Mega Russians

Wednesday, December 14, 2022

I’m halfway through The Diaries of Sofia Tolstoy. Notice, it’s “Diaries” because Sofia wrote over some fifty years of marriage to that very complex genius, (and from this reader’s perspective) personally-unlikeable, Leo.

Years ago, I read War and Peace. Interestingly, I more clearly recall the movie version because of the actors, Audrey Hepburn and her real-life husband, Mel Ferrer. These days, having gained insight into the Tolstoys’ partnership, I’m tempted to reread the novel.

When the two married, Count Tolstoy was in his thirties and a well recognized author. She was a nineteen-year-old romantic who immediately learned that his interest in her totally was physical. She found Tolstoy a master at isolating his emotional life. She writes about that and adopted the role of his scribe, rewriting daily drafts and providing him with fresh pages to mark-up. Those daily new markups, she rewrote ad infinitum, assisting his creativity and expanding her insight to the inner man.

Sofia became pregnant fifteen times and delivered a dozen babies, nine of which survived. Besides her work to support Leo, she was mother, housekeeper, estate manager, and eventually liaison between the writer and his publishers. Her activities included negotiating with security forces and with Czar Nicholas himself, to offset their concerns that Tolstoy’s writings suggested communistic views. Which increasingly his did.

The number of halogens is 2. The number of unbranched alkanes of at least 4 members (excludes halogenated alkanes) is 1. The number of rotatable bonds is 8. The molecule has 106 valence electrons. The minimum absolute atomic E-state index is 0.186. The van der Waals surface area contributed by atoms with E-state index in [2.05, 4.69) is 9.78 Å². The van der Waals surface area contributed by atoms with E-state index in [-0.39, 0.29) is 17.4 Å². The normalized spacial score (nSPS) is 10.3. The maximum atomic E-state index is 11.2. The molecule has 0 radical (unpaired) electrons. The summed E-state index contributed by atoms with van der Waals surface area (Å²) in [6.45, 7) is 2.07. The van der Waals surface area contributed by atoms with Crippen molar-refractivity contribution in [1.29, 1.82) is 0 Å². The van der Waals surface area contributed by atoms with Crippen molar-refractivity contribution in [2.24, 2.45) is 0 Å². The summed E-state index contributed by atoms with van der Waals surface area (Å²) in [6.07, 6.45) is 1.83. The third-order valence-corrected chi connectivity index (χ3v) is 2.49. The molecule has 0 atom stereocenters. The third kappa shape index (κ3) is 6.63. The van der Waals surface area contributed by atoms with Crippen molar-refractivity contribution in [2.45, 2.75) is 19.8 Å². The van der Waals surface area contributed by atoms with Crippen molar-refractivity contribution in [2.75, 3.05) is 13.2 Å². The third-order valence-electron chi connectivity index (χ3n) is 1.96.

So, halfway through the dairies, she’s fifty-three years old and he’s seventy. She’s emotional and very bright, diligent and dependable, and now drafts stories from her imagination. The children are grown and problematic; Leo is unpredictable and unlikeable, and from Sofia’s perspective, a failed father.

Reading her diaries is long and tedious; nonetheless, I rated the work with five-stars on Goodreads.

I’m thinking more and more that Sofia’s diary could be an excellent movie. I image it becoming a script but having trouble thinking of actors who could handle the roles. More importantly, I’ve no idea which director has the chops to do justice to both story and relationship.

Dear Friends: A Kindle, in my pocket, makes a long read doable in bits of time. Diana

3 thoughts on “Mega Russians

  1. Tolstoy had published W&P, was famous when they married, and she was very young. After Sophia raised their nine children and understood the problems that faced very young mothers, she wrote that Leo probably became highly focused and productive because his mother was older when she had him. She thinks Tolstoy’s mother’s maturity in guiding his thoughts and activities made him creative and productive. Sophie felt that her youth, in motherhood, prevented her from achieving similarly with their children.

    Liked by 1 person

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